Table 1 Patient characteristics according to the cutoff value of right diaphragm forced excursion

Subgroup characteristics according to FEV1

To identify the clinical significance of diaphragm function with the relationship between lung function, and COPD severity, the two groups classified as a right diaphragmatic excursion at 6.7 cm of forced breathing were further divided into groups based on FEV1 (< 50% or ≥ 50%) (Table 2). There were significant differences in age (65.0 ± 7.8 years vs. 72.7 ± 6.2 years, p = 0.011), the GOLD score (p < 0.001), FEV1/FVC (40.1% ± 14.7 vs. 55.%4 ± 11.4, p = 0.007), peak expiratory flow rate (183.3 L/min ± 80.4 vs. 275.8 L/min ± 113.8, p = 0.027), SpO2 after the 6MWT (85.9% ± 6.5 vs. 91.5% ± 2.2, p = 0.011), and left diaphragmatic excursion during forced breathing (6.2 cm ± 1.6 vs. 7.4 cm ± 1.0, p = 0.038).

Table 2 Subgroup characteristics according to FEV1 50%

When the group with the right diaphragmatic excursion ≥ 6.7 cm was further divided into subgroups according to FEV1 (< 50% or ≥ 50%) and analyzed, mMRC, GOLD score, FEV1/FVC, MIP, peak expiratory flow rate, 6MWT, SpO2 before and after the 6MWT, and right diaphragmatic thickness at end-expiration subgroups were significantly different between the two groups.


This study contains the following: 1) evidence that FEV1 is significantly correlated with diaphragm movement, 2) cutoff values for diaphragm movement in patients with COPD, and 3) evidence to support the claim that the function of the diaphragm should be considered when interpreting the patient’s condition based on their FEV1.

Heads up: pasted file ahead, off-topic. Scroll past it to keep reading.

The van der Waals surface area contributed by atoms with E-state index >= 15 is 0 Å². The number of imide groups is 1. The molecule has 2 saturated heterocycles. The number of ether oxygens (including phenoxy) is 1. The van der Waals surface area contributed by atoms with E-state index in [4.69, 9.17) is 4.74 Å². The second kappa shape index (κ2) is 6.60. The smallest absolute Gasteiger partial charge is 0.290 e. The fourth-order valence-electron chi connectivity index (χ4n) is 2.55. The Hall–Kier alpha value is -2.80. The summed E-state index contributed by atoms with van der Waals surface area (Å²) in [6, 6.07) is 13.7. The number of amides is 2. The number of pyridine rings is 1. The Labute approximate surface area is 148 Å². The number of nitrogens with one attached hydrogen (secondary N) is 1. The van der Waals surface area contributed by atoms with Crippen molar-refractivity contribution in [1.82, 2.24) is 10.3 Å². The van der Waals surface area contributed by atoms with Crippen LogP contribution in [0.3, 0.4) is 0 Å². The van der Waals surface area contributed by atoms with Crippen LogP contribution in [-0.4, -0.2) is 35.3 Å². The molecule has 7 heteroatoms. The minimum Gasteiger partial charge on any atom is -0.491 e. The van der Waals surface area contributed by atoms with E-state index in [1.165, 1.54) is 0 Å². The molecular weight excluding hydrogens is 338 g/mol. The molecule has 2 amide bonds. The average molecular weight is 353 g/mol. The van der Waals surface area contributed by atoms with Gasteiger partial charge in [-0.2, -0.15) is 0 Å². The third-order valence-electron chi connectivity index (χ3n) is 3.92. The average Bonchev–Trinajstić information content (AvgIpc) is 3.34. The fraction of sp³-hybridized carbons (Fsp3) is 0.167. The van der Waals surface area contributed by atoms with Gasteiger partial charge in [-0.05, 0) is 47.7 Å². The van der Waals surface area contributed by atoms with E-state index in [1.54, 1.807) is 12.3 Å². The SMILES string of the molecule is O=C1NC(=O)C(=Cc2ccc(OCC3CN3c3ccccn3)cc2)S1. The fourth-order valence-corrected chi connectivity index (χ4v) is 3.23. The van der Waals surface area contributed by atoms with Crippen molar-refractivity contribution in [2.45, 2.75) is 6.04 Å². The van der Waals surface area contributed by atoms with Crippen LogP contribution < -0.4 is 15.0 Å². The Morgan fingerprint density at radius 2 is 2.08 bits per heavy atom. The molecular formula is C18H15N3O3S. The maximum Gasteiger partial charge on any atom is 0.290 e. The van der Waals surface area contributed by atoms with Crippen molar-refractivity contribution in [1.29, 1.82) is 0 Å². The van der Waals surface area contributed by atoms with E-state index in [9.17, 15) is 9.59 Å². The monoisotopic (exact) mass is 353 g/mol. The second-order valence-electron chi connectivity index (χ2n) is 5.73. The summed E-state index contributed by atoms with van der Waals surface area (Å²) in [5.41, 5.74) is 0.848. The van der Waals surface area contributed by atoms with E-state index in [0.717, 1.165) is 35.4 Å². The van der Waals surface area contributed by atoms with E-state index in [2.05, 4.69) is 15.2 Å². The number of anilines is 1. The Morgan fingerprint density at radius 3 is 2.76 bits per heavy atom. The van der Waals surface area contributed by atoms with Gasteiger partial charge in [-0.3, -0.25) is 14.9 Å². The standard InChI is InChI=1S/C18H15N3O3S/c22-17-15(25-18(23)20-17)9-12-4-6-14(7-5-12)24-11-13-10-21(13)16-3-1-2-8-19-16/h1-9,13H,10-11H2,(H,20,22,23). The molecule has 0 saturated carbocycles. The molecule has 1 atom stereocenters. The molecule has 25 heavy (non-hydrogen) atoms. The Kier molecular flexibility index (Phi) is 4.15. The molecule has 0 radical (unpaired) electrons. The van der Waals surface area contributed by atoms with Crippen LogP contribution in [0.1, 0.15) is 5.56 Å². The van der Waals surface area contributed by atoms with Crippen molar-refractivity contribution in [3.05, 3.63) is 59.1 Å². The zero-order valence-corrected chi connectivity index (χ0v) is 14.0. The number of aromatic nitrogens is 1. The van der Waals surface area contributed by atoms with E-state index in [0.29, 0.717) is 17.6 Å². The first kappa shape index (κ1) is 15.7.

First, FEV1 was significantly correlated with diaphragm movement. Studies on the relationship between the diaphragm and pulmonary function in patients with COPD are ongoing and have consistently reported that the severity of COPD and diaphragm function are closely related. Some previous studies have evaluated the direct relationship between FEV1 and diaphragm function [23, 24].

The results of this study is also consistent with those of previous studies showing that diaphragm movement and FEV1 are related. However, beyond the findings of previous results [23], in our study, diaphragmatic excursion and thickness were found to be more correlated to FEV1 on the right side than on the left side.

Like the previous study that the thickness of the diaphragm is related to the ventilator weaning mechanical ventilation [9, 10], this result has confirmed that the right diaphragm thickness was significantly related not only to the weaning of the ventilator and the prognosis of the patient but also to FEV1.